Le petit elfe Ferme-l’oeil: Florent Schmitt’s Children’s Ballet (1923)

Opéra-Comique, Paris

Opéra-Comique, Paris

The popularity of large-scale works like Psalm XLVII, La Tragédie de Salomé and Dionysiaques would make one think that Florent Schmitt cared little for intimate subject matters as inspiration for his compositions.

But the reality is different.  While it’s true that the more grandiose and dramatic scores of the composer tend to be the ones that are best-known and oft-performed, it’s also the case that Schmitt was inspired by subjects that were the polar opposite of these.

A case in point is the music Schmitt composed for the ballet Le petit elfe Ferme-l’oeil, Opus 73, which was mounted at the Théâtre de la Opéra-Comique in 1924.

Actually, the music dates back more than a decade before, when Schmitt composed a suite for piano duet he titled Une semaine du petit elfe Ferme-l’oeil.  This suite of seven piano pieces (Schmitt’s Opus 58), drew its inspiration from a Hans Christian Andersen book called The Songs of Hialmar.

In this fairy tale, a boy (Hialmar) is visited each night of the week by a sandman-like character (Ferme-l’oeil – freely translated it means “sleepy-eyes”), who helps the boy to sleep while conjuring up a series of seven “dream sequences” – one for each night of the week.

Florent Schmitt Le petit elfe

Florent Schmitt’s piano duet score to Une semaine du petit elfe Ferme-l’oeil, inscribed by the composer.

Like several of his other piano duet works, Schmitt intended this suite for students to perform with their piano instructors.  Accordingly, it is a didactic composition wherein the student plays the primo part and the teacher performs a far more elaborate and complex secondo part.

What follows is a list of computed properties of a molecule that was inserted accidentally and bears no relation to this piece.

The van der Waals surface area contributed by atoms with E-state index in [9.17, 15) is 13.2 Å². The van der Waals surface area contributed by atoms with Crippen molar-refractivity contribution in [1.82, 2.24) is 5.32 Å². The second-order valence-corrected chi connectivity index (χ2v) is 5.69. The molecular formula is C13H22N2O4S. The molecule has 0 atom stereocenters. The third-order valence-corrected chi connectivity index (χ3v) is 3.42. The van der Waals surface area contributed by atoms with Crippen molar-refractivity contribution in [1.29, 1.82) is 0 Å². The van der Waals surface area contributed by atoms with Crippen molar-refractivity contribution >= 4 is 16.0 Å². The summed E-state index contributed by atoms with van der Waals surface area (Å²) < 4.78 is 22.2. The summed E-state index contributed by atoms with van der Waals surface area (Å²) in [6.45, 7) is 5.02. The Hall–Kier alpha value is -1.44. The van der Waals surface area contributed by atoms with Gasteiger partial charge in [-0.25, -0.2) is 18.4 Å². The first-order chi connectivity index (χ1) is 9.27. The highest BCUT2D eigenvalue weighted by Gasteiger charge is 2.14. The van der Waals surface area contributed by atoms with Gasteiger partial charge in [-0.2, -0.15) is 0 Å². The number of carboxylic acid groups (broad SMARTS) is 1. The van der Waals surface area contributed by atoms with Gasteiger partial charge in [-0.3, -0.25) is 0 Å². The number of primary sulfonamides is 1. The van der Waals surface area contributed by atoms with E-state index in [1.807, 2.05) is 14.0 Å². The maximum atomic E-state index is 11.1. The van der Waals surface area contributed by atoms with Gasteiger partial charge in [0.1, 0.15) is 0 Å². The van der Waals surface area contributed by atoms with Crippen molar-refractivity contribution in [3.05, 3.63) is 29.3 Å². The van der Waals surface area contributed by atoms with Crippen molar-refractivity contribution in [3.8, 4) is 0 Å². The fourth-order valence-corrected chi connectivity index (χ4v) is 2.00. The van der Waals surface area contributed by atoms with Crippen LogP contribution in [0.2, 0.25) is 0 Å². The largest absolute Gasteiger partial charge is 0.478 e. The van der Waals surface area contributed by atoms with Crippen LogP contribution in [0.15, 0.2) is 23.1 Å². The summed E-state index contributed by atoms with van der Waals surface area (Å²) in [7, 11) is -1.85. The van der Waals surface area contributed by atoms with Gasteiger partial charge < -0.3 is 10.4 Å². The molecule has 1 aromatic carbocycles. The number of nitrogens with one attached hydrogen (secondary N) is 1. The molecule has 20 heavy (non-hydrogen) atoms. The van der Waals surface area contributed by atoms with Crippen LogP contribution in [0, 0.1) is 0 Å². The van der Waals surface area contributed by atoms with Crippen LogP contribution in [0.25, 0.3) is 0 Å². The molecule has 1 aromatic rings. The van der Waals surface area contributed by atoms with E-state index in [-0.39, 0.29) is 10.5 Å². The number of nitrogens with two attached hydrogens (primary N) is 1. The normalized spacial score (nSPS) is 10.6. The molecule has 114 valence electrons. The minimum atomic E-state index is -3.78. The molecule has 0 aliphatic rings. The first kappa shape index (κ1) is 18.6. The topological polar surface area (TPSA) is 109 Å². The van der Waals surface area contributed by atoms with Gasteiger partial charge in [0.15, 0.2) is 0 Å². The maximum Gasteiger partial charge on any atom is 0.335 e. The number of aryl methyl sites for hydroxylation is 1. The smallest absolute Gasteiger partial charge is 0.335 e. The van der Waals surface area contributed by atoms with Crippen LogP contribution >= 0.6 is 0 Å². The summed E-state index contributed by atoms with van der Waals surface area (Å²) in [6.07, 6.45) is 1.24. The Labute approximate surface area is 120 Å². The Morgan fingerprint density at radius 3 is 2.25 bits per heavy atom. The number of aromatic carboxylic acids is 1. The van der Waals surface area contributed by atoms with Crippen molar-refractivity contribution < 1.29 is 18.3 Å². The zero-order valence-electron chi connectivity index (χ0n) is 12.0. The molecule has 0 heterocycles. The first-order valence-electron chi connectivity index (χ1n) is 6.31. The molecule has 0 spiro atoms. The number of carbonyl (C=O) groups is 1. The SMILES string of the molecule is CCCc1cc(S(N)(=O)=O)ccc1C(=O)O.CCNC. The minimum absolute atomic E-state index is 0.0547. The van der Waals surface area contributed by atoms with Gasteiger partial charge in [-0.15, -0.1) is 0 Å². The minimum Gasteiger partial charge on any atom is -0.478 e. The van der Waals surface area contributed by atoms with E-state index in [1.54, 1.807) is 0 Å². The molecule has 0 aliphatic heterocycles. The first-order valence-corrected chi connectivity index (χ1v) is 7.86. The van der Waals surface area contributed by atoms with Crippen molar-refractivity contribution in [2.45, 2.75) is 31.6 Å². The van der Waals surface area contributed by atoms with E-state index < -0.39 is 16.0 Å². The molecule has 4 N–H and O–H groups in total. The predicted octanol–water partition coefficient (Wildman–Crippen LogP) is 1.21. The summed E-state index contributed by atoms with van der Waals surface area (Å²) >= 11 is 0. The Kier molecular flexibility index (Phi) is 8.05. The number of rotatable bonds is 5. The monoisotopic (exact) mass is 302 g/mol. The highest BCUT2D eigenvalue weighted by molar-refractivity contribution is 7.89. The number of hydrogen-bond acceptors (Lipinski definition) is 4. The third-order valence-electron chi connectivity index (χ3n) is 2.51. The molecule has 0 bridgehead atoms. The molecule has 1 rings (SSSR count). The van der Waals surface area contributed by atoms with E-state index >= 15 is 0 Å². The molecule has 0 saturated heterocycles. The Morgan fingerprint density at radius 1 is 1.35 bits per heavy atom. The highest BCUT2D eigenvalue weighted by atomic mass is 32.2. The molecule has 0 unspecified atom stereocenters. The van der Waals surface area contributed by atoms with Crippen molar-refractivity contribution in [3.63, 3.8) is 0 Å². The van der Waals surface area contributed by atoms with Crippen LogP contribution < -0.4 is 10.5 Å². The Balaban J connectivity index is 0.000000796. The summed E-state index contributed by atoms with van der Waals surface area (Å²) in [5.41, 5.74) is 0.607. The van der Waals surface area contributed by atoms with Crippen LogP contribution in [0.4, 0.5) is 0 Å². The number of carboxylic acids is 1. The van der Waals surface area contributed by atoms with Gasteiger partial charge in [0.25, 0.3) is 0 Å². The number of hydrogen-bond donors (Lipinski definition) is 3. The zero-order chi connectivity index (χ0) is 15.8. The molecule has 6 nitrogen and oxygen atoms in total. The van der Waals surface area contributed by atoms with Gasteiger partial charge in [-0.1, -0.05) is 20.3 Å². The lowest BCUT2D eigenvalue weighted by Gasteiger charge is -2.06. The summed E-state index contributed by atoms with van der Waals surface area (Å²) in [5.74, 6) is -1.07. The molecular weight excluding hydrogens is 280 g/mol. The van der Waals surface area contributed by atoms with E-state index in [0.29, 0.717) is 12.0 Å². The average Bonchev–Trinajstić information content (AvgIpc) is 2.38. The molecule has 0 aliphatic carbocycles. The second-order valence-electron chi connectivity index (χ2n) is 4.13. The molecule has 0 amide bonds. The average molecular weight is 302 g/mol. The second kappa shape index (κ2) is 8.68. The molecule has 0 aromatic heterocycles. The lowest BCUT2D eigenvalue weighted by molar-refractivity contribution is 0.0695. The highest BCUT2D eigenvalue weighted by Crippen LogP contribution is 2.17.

In fact, the primo part was written by Schmitt so that students never need to shift their fingers away from the starting position.

The Canadian pianist Leslie De’Ath has reported that the original piano duet score was composed for Schmitt’s own son to perform, as well as for the composer’s other pupils.

Despite these intentional “limitations” in terms of piano virtuosity, the 1912 piano duet score does not suffer from any dearth of musical invention.  In accomplishing this, Schmitt was helped along greatly by the fairy tale’s “phantastic action,” which gave the composer the opportunity to create seven movements of highly contrasting moods and colors.  They are:

  • La noce des souris  (The Festival of the Mice)
  • La Cigogne lasse  (The Dyspeptic Stork)
  • Le Cheval de Ferme-l’Oeil  (The Sandman’s Horse)
  • Le Mariage de la poupée  (The Marriage of the Doll)
  • Le ronde des lettres boiteuses  (The Round of the Obtuse Letters)
  • La promenade à travers le tableau  (The Promenade across the Picture)
  • Le parapluie chinois  (The Chinese Umbrella)